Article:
And what that also means, if you think about it, is that the material of glucose, the carbon that makes up the main backbone of the glucose molecule comes only from the carbon dioxide the plant inhales from the atmosphere. That means that plants make food out of air. The material portion of that food, the actual atoms that make up the sugar we all eat, came out of thin air. And that is something I can’t get over, every time I think about how amazing plants are that is what I come back to, plants make food out of air (specifically the carbon dioxide gas) and oxygen out of water. I only wish I could make that much of a difference in the world.

*Here’s that reaction equation: 6 CO+ 6 H2O → C6H12O+ 6 O2


Look at any college level biology book and  you will find the basic mechanics of photosynthesis. I used Freeman’s Biological Science 5th ed in my class this past year

Saturday, May 7, 2016


Note: This program first aired on May 7, 2016.

Walking in the woods in late winter or early spring, if you are very lucky, you may happen upon antlers, either singly or in a pair, dropped from one of two local species of Cervidae or deer family, the white tailed deer or the moose. The sexually mature males of each of these species drop their antlers in the winter after the mating season has ended for the year, to be found by gnawing rodents and the occasional and lucky human.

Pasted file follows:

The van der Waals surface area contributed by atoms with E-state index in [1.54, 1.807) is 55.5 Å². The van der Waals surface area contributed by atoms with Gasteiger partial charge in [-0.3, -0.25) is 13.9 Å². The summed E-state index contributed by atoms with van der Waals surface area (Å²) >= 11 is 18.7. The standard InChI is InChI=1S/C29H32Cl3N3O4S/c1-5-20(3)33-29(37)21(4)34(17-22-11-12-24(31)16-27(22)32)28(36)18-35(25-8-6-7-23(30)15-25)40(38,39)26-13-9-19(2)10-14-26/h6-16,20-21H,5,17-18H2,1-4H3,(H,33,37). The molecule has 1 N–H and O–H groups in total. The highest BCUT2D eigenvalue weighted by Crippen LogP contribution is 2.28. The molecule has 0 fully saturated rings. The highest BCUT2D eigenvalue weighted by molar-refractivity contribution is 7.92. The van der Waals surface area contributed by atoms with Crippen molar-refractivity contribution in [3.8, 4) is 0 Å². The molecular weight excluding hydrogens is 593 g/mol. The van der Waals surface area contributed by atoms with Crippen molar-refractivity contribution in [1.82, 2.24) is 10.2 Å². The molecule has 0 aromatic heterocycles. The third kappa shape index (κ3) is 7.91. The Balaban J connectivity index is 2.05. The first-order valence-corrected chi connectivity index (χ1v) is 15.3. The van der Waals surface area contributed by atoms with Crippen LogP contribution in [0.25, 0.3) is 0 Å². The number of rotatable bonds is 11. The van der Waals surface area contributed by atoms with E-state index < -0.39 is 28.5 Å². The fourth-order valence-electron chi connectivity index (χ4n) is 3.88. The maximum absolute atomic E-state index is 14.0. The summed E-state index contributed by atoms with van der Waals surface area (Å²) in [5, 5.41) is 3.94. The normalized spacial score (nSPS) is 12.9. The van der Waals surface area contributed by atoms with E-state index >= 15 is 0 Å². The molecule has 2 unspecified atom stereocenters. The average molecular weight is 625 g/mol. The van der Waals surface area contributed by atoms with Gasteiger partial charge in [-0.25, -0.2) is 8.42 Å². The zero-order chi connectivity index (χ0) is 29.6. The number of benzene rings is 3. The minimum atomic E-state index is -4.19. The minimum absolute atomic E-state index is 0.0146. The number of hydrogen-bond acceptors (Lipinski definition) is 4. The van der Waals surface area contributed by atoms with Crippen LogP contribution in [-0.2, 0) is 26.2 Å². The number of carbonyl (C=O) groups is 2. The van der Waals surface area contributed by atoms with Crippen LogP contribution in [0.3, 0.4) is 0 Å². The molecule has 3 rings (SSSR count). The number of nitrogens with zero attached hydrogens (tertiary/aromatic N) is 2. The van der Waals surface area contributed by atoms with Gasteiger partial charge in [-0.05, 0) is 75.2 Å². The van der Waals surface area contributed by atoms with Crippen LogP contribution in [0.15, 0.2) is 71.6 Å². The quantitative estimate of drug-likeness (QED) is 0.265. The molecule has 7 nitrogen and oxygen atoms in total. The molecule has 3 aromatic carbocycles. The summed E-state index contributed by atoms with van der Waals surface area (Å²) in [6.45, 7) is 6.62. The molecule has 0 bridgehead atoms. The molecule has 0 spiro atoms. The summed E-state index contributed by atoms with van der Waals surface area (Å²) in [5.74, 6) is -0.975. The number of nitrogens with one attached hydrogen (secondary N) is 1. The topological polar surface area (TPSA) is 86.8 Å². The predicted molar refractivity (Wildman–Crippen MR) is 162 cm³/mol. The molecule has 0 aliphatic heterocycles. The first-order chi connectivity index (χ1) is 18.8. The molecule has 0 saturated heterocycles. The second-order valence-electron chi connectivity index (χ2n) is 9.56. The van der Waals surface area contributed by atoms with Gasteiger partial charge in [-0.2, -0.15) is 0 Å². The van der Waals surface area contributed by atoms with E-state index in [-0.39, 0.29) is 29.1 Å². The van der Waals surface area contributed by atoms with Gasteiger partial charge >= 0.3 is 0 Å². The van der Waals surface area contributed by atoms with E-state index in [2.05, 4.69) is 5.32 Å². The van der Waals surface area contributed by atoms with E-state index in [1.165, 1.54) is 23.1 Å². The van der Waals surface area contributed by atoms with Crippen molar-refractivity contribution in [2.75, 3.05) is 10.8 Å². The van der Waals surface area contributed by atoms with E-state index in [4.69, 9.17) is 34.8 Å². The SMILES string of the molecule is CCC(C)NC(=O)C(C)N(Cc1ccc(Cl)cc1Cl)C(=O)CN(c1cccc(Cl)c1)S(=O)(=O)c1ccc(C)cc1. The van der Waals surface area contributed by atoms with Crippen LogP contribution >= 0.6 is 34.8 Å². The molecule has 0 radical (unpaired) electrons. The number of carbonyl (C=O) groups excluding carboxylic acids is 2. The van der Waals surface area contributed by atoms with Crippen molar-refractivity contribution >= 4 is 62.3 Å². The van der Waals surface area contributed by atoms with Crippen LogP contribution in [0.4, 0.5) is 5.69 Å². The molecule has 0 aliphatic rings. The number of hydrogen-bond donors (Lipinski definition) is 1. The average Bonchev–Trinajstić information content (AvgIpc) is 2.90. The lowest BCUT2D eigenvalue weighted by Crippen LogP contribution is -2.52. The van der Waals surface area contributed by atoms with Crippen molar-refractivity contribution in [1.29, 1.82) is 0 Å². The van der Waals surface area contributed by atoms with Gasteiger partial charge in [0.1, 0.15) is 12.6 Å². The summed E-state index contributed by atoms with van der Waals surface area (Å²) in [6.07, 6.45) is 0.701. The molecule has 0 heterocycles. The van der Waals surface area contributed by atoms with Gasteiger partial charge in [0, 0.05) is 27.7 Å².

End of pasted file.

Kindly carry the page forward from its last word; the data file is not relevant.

These species produce a new set of antlers every year, in a feat that pushes the boundaries of mammalian bone growth. Antlers are in fact bone, but have two distinct phases of development that are as different from each other as life and death. The first phase of antler development is the growth phase. This starts in early spring on a male cervid. The initiation of antler production in temperate and high latitude cervids is determined by photoperiod, or day length. The length the day is increasing in the spring, and this signal is picked up through the eyes and transmitted to the pineal gland, which regulates melatonin production. Melatonin has a regulatory effect for sex hormone production, and is involved in both the shedding of the old antlers and the production of the new ones.